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Conaway Determined to Complete Farm Bill This Year, but Acknowledges Several Issues Remain


House Agriculture Committee Chairman Michael Conaway said Monday he and other main negotiators on the farm bill are still working through issues with commodity and conservation programs, but lawmakers are intent on getting a new farm bill done before the end of the year.

Conaway, R-Texas, was in Omaha with Rep. Don Bacon, R-Neb., a freshman member of the committee. The two toured an Omaha nonprofit, Whispering Roots, which is building a greenhouse and attached fish farm in northern Omaha as both a commercial enterprise and educational project for urban students.

Water used to raise Steel Trout will be looped back into the greenhouse to grow vegetables, and purified water coming out of the greenhouse will go back into the fish tanks, creating a closed-loop system in the project for raising both fish and greens.

Conaway, in an interview with DTN afterward, said most farmers he knows well are familiar with the history of delays on the farm bill and confident it will eventually be passed. But he said he recognizes there is a lot of anxiety right now among farmers even if there aren’t rallies clamoring for Congress to get a farm bill done now.

“There is a quiet desperation, though, across the entire system,” Conaway said, based on low commodity prices. “Farmers are eating up capital, they’ve borrowed more and bankruptcies are up.”

The piece that bothers Conaway is rising suicide rates among local farmers because of financial circumstances.

“It helps drive me to say ‘Let’s get this done. Let’s get this done.’ I don’t know how much of the anxiety load is trade, commodity prices, but I do know whatever piece of that is the farm bill, we should have gotten that off their backs, and we didn’t. And I feel really badly about that. I really want to get it done.”

Still, the farm bill remains a work in progress with congressional committee staffers working now to narrow the issues the four principal House and Senate Agriculture Committee leaders will need to negotiate amongst themselves.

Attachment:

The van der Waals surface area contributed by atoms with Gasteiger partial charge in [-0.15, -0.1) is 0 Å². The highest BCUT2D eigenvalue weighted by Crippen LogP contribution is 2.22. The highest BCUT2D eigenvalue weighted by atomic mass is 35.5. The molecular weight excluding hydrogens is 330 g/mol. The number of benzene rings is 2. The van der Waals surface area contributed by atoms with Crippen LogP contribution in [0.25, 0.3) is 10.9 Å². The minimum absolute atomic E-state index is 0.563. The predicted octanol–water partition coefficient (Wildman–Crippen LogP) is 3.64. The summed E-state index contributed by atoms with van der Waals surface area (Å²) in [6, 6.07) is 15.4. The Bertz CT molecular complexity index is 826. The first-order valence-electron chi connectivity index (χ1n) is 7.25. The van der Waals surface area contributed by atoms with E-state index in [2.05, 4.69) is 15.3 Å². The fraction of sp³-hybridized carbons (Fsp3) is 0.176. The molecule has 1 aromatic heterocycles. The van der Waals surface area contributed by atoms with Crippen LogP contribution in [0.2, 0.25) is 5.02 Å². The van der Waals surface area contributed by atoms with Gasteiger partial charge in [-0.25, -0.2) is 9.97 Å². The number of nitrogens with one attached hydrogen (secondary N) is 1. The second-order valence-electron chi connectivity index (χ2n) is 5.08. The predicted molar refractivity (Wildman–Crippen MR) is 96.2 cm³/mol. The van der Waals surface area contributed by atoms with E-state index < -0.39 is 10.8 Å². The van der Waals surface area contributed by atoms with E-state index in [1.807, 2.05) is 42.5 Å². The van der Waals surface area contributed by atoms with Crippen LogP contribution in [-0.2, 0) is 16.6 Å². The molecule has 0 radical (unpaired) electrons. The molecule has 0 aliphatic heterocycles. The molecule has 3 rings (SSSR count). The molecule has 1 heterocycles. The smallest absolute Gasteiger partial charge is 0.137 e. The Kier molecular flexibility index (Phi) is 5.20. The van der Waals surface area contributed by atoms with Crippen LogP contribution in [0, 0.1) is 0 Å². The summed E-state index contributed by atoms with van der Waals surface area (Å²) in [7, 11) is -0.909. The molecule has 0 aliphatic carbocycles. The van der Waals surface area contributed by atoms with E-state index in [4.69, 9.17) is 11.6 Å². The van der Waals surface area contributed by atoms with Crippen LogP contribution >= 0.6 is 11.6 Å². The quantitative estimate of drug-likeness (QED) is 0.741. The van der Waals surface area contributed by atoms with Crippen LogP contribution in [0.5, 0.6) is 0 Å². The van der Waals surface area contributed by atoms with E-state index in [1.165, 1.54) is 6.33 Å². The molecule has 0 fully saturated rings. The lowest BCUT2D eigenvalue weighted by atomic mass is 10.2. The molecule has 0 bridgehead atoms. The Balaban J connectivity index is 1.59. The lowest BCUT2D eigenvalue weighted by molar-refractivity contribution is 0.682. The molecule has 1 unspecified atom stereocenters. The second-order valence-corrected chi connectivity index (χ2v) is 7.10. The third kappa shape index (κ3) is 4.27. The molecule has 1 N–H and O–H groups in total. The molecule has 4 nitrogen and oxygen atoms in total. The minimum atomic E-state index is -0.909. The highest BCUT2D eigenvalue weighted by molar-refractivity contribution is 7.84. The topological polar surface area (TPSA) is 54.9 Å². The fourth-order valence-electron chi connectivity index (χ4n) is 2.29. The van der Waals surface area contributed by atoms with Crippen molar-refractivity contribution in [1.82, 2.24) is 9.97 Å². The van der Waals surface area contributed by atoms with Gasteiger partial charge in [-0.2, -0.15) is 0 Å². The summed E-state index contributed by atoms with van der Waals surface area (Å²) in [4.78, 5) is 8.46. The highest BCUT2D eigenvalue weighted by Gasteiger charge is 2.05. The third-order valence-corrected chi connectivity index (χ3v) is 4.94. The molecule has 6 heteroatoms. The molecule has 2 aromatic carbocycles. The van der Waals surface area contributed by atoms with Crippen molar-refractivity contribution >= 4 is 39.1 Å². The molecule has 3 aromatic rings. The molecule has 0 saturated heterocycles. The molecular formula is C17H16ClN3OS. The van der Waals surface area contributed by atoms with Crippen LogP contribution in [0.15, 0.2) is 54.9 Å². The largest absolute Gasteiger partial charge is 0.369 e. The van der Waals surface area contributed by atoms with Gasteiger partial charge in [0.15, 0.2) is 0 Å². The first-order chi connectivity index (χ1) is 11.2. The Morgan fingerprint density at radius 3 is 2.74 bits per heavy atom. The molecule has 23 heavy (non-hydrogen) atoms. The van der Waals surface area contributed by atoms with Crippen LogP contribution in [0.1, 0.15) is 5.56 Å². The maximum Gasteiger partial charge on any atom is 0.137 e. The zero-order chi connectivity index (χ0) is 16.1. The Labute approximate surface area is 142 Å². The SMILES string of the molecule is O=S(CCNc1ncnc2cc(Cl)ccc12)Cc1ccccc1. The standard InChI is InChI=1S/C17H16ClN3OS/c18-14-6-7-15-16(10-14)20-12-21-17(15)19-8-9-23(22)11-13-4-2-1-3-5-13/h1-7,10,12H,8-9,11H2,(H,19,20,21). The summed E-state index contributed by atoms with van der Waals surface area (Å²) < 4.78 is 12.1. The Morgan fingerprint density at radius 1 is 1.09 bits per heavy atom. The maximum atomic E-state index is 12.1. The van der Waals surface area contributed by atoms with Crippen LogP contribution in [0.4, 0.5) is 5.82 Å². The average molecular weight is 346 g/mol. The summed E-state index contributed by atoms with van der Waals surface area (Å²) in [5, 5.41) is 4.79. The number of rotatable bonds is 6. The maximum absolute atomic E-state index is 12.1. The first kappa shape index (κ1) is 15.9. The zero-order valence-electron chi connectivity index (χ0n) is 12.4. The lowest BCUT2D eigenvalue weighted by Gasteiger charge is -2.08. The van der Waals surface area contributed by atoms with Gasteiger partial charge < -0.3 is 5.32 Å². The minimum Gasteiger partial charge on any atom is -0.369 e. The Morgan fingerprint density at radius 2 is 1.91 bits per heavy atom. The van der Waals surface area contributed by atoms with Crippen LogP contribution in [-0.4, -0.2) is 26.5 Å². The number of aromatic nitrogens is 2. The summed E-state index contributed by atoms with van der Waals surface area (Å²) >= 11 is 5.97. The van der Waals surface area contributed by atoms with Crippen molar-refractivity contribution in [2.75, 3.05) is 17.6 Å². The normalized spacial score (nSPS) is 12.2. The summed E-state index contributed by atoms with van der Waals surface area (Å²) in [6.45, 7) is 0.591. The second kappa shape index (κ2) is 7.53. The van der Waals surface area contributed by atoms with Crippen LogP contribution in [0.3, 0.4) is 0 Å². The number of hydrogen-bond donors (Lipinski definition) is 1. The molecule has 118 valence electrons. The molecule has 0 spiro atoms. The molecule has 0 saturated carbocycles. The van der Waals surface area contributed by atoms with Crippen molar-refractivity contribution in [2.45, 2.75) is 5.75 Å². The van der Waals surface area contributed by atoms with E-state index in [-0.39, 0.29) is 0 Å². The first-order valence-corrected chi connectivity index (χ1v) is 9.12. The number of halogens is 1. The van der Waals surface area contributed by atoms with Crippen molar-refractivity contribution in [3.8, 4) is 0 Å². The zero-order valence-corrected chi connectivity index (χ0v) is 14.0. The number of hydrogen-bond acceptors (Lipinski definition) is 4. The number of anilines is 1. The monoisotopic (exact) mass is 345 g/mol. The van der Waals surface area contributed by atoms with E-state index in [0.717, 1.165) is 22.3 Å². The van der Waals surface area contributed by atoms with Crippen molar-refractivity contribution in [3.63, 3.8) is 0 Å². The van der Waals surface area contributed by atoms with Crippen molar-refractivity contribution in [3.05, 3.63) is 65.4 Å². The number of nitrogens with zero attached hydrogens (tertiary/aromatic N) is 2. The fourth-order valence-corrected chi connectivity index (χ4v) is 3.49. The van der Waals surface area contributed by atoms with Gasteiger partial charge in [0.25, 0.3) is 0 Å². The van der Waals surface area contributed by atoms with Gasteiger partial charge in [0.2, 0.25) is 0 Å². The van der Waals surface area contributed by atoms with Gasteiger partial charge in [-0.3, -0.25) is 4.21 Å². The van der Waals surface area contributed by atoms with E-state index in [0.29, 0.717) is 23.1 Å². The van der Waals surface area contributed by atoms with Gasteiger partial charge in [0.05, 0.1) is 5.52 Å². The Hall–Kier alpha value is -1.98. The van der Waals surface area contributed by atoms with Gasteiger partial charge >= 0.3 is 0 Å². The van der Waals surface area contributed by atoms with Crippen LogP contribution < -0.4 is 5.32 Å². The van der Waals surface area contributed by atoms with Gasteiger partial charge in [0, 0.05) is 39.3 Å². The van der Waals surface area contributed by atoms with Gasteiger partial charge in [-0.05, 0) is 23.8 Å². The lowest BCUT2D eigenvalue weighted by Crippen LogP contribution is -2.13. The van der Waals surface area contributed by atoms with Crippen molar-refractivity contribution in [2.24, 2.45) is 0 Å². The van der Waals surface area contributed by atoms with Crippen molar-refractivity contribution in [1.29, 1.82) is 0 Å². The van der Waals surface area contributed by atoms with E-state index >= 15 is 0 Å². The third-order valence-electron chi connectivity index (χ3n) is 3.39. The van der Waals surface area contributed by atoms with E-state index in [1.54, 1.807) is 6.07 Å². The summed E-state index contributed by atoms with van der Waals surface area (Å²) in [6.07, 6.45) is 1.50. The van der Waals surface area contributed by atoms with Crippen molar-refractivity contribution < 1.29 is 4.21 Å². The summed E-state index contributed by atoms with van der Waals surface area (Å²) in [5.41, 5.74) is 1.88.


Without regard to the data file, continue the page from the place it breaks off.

Conaway; Rep. Collin Peterson, D-Minn., ranking member of the House Agriculture Committee; Senate Agriculture Committee Chairman Pat Roberts, R-Kan.; and Sen. Debbie Stabenow, ranking member of the Senate Agriculture Committee, all met last week in Washington, D.C., but Conaway expects there will be further phone conversations before Congress reconvenes after the Nov. 6 election.

“There’s plenty of motivation for the four of us to get this farm bill done,” Conaway said.

Conaway notes Peterson also has said he does not want to carry the farm bill into 2019 even if the House flips in the midterm elections.

Among the sticking points in the talks remains an issue around base acres.

The House bill allows farmers to update base acres in some areas hit hardest by drought in the past decade, which would include a section of counties in Conaway’s home state of Texas. To pay for the $577 million boost in base-acre payments that would cause over the next decade, the House bill drops base-acre program payments for acreage that has not been planted over the past decade. That affects farmers in several states.

Conaway argues, though, the only base acres that would be affected are those that did not have any crop production over the past 10 years, including alfalfa.

“They didn’t need to plant program crops, but just plant something,” Conaway said.

Under the House bill, the acreage would keep base-acre status, but not receive any program payments under the five-year scenario of this farm bill. Lawmakers working on the next farm bill can decide whether to restart base payments for those acres, Conaway said.